In U.S. English, at least, and perhaps more generally in English, the word "synthetic" should be avoided in this context. Because of its use to describe chemical substances which are "synthesized", many U.S. speakers understand the word to mean "artificial" - the result of artifice. The adjective "summary" is used instead in these contexts.

    Thus, the meaning of "summary" (in English), in this context, is broader than the meaning of "sommaire" in French; and the meaning of "synthetic" much more restricted. ("summary" is also used in contexts where its meaning is much closer to the French meaning, e.g. : "summary execution," "summary procedure", but these tend to be fixed phrases.)

    It is my impression (though I could be wrong and I have no studies) that the word "synthesis" itself is much less common except in academic writing than the word "synthèse" in French. Even a university student would be unlikely to say: "The professor gave a magnificient synthesis of the concepts of the state expounded in Plato's republic." S/he would ordinarily say "summary," it seems to me.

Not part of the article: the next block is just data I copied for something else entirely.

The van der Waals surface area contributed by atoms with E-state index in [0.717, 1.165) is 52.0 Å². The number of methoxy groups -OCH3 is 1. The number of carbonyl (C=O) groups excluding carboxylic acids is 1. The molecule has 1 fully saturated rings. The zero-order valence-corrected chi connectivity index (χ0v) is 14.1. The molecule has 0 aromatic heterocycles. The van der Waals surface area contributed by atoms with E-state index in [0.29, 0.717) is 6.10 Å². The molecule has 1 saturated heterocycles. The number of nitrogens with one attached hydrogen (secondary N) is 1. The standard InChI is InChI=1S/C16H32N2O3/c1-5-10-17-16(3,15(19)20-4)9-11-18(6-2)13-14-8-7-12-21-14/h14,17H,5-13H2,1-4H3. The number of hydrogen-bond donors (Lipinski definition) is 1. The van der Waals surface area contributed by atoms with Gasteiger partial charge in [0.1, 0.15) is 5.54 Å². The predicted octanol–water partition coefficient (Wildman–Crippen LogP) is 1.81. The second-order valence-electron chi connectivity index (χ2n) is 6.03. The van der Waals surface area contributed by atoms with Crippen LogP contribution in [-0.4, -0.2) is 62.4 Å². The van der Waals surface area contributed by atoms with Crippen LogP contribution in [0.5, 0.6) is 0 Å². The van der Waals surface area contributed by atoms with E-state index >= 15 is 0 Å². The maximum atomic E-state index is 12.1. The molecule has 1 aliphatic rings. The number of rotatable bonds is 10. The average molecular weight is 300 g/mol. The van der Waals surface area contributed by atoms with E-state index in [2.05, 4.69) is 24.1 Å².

Last edited: Jul 3, 2008
  7. Sophie Nomade Senior Member

    Belgium
    French
    Thank you very much for these detailed explanations! :) I will use "Summary of findings", as it is exactly what it is.

    The "table" was referred to as "table 1" in the text. Now that it's not called "table" anymore, how can I call it? It's not a "figure" either...

    Thank you,

    Sophie
     
  8. ChiMike Senior Member

    Chicago USA
    USA, English
    For its first use in the text, "Summary of Findings (hereinafter, "SF"); thereafter: SF.